The red area is the Peel watershed – an area 7 times the size of Yellowstone National Park!
The Yellowstone to Yukon Conservation Initiative (Y2Y) seeks to ensure that the world-renowned wilderness, wildlife, native plants, and natural processes in the mountainous region from Yellowstone National Park in Wyoming to northern Yukon Territory, continue to function as an interconnected web of life, capable of supporting all of its natural and human communities.
In the Yukon, the Mackenzie Mountains and Richardson Mountains form a northern extension of the Rocky Mountain chain. Some early writers referred to these mountains as the "Arctic Rockies."
Y2Y's approach to conservation in this vast region is through large landscape-scale strategies that focus on grizzly bears and fish. Maintaining wildlife connectivity is the key objective. Grizzly bears, such as those in the Peel watershed, are an indicator or "umbrella" species - where grizzly populations are healthy, we can assume their habitat is mostly intact and of adequate size to ensure their long term survival, as well as that of many other terrestrial species.
One of four northern priorities for conservation action, the Peel watershed is the northern anchor of the Y2Y region. Protecting the entire 68,000km2 Peel watershed in the Yukon would effectively double the amount of protected lands in the Y2Y region since Y2Y was launched in 1997, and place the Peel watershed alongside iconic parks such as Banff, Jasper and Yellowstone, where it belongs! Our northern landscapes contain the largest, most intact, wildest lands remaining within the Yellowstone to Yukon corridor.The Peel River stands at an ecological crossroads, connecting boreal forests, arctic tundra, and alpine habitats. Within the Y2Y region, it is a crucial benchmark for intact predator-prey ecosystems, clear free-flowing rivers and pristine aquatic ecosystems. Beringian regions of the Yukon (areas left unglaciated during the last ice-age) extend into the Peel basin and contain areas that acted as refugia during past climatic shifts. Given the pace of current climate change, the Peel region may once again become a crucial corridor for the shifting distributions of species.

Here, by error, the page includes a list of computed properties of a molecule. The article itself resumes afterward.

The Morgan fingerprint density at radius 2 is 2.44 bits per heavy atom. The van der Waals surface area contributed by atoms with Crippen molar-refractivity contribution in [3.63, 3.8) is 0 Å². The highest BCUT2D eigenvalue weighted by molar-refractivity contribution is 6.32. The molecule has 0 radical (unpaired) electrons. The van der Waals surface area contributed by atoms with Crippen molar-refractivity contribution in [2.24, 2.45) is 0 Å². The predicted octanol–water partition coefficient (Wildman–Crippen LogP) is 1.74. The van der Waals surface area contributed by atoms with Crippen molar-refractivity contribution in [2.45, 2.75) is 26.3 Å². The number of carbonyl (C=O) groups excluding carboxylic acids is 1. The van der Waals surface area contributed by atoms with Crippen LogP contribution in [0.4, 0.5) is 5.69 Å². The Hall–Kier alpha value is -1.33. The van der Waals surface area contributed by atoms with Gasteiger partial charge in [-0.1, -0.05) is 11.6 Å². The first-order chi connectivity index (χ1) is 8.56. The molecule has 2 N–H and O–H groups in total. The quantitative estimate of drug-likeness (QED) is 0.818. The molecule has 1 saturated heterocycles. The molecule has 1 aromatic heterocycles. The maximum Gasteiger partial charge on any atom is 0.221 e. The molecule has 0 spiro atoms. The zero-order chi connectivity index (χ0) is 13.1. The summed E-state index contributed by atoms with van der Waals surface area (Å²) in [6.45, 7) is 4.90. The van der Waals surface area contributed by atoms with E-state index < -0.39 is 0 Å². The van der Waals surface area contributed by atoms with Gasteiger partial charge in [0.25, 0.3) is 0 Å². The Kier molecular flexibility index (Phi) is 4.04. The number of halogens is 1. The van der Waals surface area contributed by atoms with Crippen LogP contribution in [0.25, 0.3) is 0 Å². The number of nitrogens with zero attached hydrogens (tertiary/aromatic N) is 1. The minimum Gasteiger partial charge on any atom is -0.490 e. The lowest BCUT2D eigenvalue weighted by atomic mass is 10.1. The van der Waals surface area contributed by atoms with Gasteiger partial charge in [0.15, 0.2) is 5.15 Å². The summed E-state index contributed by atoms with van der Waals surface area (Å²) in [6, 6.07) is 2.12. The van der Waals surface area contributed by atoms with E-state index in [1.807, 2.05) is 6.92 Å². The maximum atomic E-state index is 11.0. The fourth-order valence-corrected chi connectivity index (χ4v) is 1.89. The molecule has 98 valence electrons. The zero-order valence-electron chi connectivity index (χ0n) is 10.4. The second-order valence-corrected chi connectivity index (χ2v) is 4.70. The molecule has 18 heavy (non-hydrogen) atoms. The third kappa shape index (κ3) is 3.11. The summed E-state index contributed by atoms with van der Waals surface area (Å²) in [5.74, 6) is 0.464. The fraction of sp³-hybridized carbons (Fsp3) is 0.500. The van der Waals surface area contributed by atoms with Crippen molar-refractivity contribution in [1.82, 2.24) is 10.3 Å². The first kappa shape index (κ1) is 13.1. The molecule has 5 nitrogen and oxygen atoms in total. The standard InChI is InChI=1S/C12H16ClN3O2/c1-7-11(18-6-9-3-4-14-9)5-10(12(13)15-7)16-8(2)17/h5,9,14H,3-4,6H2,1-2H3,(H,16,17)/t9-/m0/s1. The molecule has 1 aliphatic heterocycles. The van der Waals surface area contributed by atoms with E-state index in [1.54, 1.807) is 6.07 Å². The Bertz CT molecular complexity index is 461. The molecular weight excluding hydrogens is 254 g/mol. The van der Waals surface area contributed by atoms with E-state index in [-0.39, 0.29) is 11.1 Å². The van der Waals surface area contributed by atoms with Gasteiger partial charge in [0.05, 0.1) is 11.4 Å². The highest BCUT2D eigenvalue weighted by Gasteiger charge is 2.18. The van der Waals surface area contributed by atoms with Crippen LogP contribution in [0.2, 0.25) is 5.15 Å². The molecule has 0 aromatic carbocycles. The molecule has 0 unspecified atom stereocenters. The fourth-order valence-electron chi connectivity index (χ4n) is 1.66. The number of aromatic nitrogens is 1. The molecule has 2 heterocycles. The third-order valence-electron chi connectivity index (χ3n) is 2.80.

Y2Y shows that no matter how important we think protecting the Peel is in the Yukon, it is equally important for the rest of North America, and ultimately the world.